Integrated Pest Management


The world deserves to eat safer food, and to live and work in healthier environments. That is why integrated pest management (IPM) is the foundation on which Sprague has designed and delivered pest management programs for its clients for nearly a century.

Sprague deploys the latest tools, technology and treatment methods as part of its commitment to protect people, food and property from the numerous public health threats pests present, while at the same time lessening the environmental footprint of its vital services.

Our proven IPM services are backed by years of experience protecting some of the nation’s most recognized brands and delivered by highly trained service specialists who take pride in their work and who go the extra mile to exceed client expectations.

What is integrated pest management (IPM)?

IPM is a sustainable, science-based, decision-making process that combines biological, cultural, physical and chemical tools to identify, manage and reduce the risks from pests.
Integrated Pest Management

Steps Involved in an IPM Program

Pest Identification

The first step in IPM is to identify the type of pest and determine its level of infestation. This helps to determine the appropriate control measures to be used.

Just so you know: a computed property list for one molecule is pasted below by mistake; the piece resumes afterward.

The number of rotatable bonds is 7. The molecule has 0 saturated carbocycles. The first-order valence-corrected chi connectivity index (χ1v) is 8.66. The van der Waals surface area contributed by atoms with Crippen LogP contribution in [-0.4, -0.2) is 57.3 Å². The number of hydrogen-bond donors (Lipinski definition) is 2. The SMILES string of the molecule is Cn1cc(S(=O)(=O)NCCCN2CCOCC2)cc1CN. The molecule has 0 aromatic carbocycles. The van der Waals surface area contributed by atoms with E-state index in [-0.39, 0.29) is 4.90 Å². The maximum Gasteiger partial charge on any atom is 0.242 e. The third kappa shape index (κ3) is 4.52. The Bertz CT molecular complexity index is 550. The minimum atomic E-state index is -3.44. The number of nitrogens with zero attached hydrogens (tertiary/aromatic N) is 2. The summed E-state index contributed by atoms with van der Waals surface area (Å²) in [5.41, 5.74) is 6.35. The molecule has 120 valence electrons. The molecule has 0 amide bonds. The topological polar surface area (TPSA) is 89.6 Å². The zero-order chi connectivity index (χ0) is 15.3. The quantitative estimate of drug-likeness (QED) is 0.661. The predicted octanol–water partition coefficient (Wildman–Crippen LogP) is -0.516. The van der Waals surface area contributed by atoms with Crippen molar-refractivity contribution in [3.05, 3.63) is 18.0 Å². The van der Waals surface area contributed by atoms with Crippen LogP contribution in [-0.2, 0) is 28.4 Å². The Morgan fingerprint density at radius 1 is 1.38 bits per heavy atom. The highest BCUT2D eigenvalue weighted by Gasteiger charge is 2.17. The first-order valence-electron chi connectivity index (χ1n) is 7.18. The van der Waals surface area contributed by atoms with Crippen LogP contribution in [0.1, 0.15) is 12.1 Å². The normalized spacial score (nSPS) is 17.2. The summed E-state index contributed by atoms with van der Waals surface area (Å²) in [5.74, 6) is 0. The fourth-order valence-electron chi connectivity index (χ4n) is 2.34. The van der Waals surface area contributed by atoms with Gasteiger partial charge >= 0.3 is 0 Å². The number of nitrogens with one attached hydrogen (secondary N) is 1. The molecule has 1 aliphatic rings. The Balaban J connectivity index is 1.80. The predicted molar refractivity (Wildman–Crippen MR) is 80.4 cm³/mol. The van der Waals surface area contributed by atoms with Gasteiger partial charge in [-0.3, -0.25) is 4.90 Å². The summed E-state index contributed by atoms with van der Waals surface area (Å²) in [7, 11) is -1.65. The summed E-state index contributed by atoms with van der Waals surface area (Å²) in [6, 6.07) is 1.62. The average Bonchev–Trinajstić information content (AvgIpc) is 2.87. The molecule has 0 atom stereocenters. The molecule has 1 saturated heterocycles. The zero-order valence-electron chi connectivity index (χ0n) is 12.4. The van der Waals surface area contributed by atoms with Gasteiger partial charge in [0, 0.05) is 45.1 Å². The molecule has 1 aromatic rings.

Regular monitoring is necessary to detect pest activity and determine if control measures are working effectively.


Establishing pest thresholds is important in determining when and how to apply control measures. This involves determining the level of pest activity that is tolerable before action needs to be taken.


Preventive measures are the first line of defense in an IPM program. This involves eliminating conditions that are conducive to pest infestations, such as eliminating food sources, sealing entry points, and reducing moisture.

Control Measures

If preventive measures are not sufficient, control measures can be applied. These may include physical methods such as trapping or exclusion, biological methods such as the use of natural predators or parasites, and chemical methods such as the targeted use of pesticides.


Regular evaluation is necessary to determine the effectiveness of control measures and make adjustments as necessary.